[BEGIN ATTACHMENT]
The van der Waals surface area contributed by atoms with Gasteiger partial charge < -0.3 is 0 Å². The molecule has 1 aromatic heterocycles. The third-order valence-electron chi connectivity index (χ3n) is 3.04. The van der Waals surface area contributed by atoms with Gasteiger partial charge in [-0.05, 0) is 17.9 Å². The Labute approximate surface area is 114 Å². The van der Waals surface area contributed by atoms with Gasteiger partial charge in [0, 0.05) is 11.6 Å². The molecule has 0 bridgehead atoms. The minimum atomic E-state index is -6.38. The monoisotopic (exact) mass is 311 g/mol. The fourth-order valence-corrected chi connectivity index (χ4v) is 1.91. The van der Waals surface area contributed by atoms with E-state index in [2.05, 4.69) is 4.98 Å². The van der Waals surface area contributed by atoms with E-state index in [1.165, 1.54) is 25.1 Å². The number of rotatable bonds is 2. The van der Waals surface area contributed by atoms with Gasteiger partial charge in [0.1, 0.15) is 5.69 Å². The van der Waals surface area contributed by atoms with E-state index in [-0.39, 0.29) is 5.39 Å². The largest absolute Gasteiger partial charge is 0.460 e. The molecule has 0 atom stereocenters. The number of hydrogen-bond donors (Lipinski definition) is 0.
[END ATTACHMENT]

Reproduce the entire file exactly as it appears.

The van der Waals surface area contributed by atoms with Gasteiger partial charge < -0.3 is 0 Å². The molecule has 1 aromatic heterocycles. The third-order valence-electron chi connectivity index (χ3n) is 3.04. The van der Waals surface area contributed by atoms with Gasteiger partial charge in [-0.05, 0) is 17.9 Å². The Labute approximate surface area is 114 Å². The van der Waals surface area contributed by atoms with Gasteiger partial charge in [0, 0.05) is 11.6 Å². The molecule has 0 bridgehead atoms. The minimum atomic E-state index is -6.38. The monoisotopic (exact) mass is 311 g/mol. The fourth-order valence-corrected chi connectivity index (χ4v) is 1.91. The van der Waals surface area contributed by atoms with E-state index in [2.05, 4.69) is 4.98 Å². The van der Waals surface area contributed by atoms with E-state index in [1.165, 1.54) is 25.1 Å². The number of rotatable bonds is 2. The van der Waals surface area contributed by atoms with Gasteiger partial charge in [0.1, 0.15) is 5.69 Å². The van der Waals surface area contributed by atoms with E-state index in [-0.39, 0.29) is 5.39 Å². The largest absolute Gasteiger partial charge is 0.460 e. The molecule has 0 atom stereocenters. The number of hydrogen-bond donors (Lipinski definition) is 0.